One thorny issue that we spent some time in class discussing, and which I’d like to discuss further here, is the ethical obligation of a scientist when considering whether to cite a study with unethical data collection methods. For the purpose of this discussion, we will take the case where the study is not compromised in a way that affects its scientific value, but was carried out in ways that are considered morally wrong. Is it therefore wrong to cite this work? In a paper published in the 1980s, the author discusses whether some of the most notoriously unethical studies in history, conducted by Nazi doctors on prisoners, have scientific value, and if it is unethical to use these data for future research. Even in the case of these widely condemned experiments, opinions were mixed. For example, Nazi hypothermia research has informed the design of some cold-weather gear, saving lives and making the case that Nazi data should not be entirely disregarded. However, others argue that any citation of these data implies acceptance of the methods used to collect it. Putting the extreme case of the Nazi data aside, much of the data collected in the past was collected in ways that would not be allowed today. Several of the most famous psychological experiments taught at universities would never be allowed to take place now. In my own research, as I mentioned in class, there are examples of studies where infants were knowingly given lead-containing formula in a well-controlled study in order to determine the relationship between lead in the diet and blood lead levels. While studies like this one are considered unethical by today’s standards, the data collected demonstrate unambiguously the link between dietary lead and increases in blood lead levels, and can inform lead in water regulations. If these data were thrown out as “unethical,” valuable information would be lost.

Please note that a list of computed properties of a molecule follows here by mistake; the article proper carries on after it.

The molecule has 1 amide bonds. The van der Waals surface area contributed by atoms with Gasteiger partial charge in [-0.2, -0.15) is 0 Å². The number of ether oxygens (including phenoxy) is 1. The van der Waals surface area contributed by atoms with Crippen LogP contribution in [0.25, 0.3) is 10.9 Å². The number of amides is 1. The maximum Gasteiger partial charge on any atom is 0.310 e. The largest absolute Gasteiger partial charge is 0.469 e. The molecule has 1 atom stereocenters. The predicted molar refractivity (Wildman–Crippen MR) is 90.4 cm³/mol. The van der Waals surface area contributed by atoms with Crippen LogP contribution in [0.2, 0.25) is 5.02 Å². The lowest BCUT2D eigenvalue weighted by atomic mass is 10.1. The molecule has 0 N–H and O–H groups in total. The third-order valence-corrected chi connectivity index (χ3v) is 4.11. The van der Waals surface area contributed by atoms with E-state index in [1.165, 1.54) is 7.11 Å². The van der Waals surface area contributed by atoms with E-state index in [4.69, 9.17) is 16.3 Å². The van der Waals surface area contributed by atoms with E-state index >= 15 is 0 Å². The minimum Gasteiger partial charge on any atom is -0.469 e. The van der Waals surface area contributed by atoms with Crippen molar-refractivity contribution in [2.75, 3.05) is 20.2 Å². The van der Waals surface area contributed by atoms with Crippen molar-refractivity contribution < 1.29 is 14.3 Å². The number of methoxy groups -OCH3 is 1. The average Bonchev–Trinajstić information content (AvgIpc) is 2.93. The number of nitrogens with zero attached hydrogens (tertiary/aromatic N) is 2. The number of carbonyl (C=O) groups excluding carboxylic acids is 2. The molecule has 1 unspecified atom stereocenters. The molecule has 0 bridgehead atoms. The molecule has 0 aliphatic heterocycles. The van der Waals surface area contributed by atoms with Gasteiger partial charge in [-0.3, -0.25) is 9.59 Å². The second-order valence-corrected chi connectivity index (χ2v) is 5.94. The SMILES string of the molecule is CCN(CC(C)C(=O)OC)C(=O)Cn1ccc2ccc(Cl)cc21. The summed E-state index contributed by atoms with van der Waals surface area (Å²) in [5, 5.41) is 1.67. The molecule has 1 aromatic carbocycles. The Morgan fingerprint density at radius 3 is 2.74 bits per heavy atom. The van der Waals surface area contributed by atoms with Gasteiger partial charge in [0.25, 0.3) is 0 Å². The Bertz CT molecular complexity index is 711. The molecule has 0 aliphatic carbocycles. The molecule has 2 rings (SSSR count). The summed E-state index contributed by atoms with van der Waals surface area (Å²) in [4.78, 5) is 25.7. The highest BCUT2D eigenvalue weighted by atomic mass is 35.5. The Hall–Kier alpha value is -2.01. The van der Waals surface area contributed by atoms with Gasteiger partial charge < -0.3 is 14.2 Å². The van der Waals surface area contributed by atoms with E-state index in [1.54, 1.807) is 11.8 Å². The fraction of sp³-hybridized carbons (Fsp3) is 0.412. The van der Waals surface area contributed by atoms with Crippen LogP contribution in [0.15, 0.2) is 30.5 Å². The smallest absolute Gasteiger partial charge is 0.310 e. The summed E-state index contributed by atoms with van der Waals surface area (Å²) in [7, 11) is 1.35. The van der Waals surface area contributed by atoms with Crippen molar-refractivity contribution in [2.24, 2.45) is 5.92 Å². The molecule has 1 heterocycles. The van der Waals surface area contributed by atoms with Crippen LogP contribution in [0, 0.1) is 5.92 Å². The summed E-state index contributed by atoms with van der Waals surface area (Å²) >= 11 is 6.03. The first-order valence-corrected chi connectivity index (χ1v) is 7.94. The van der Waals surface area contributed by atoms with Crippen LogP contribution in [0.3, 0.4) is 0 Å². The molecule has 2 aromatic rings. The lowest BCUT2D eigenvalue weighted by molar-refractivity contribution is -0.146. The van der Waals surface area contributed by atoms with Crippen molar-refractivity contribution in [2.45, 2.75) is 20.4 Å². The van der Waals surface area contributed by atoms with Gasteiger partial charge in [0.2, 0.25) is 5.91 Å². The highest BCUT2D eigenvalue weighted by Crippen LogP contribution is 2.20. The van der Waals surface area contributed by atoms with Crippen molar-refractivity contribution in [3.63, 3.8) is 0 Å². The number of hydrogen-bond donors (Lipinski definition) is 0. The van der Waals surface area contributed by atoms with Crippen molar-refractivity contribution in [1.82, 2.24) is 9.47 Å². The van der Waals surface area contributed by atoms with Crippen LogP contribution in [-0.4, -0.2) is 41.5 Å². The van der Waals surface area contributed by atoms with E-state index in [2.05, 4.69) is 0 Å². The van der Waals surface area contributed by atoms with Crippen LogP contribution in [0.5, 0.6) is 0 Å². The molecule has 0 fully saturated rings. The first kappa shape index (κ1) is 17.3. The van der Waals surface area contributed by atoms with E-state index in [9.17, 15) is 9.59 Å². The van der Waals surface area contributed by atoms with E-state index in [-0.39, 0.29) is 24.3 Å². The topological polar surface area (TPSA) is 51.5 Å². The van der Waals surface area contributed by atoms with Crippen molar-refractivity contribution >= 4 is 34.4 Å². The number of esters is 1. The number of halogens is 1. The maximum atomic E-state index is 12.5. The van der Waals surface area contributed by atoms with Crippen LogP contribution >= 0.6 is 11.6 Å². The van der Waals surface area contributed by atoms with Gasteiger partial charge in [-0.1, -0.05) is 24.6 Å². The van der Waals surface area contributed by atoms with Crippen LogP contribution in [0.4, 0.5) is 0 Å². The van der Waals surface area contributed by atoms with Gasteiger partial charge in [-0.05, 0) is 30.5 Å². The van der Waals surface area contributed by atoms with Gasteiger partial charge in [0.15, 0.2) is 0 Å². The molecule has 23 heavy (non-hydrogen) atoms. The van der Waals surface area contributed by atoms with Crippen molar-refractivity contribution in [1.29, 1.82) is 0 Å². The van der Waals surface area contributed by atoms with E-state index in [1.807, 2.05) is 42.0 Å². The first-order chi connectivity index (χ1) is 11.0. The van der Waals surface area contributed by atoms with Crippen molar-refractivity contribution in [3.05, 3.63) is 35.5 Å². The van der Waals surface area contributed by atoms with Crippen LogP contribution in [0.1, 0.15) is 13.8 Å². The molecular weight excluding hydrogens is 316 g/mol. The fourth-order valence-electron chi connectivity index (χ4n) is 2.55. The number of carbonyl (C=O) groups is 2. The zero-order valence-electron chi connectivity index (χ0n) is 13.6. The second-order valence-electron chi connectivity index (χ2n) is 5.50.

I would love to hear from YOU, the reader about this issue! Please let me know your thoughts on the citation of unethical work, and whether you know of any examples of this in your own field.
Because the methods employed are so horrendous, it is of course undesirable to want to appear to be condoning of them by citing the studies. But I am going to suggest that perhaps by citing the studies in the spirit of improving the lives of others, that one look at it as honoring those whose lives are ruined/destroyed by the heinous nature of how the data was collected. I think that if I suffered or my children suffered because someone used such unethical ways to obtain the data, I would at least want our suffering to not be in vain – that something useful for others come out of it.
First I would like to thank you for discussing this matter. I attended earlier this semester the IRB workshop by David More, I have to say that I couldn’t sleep for 2 days after this presentation from imagining how much pain and suffer have these “human test subject” have gone through. His presentation discussed many cases of experiments and research that was unethical and considered in our time, and in all time a crime, such as surgery without anesthesia, studying survival time Vs blood loss, he stated that 10,000 Chinese civilians were used & killed at Unit 731. He discussed the Nazi doctors and the Nuremberg Code (I guess this is what you are talking about in you post). After these doctors war crimes tribunal concluded, protection of Human Subjects In medical and non medical Experiments was issued. Cold war research included body irradiation, Radium injection and more. There are a lot of CRIMES done in history for science, these all were the reason for the issue of strict rules that protect human subjects. There are recent rules about inappropriate language to ensure psychological protection of human subject. So the good news that such research will (hopefully)never happen again Finally it can’t be denied that many of these researches are still very beneficial in our times.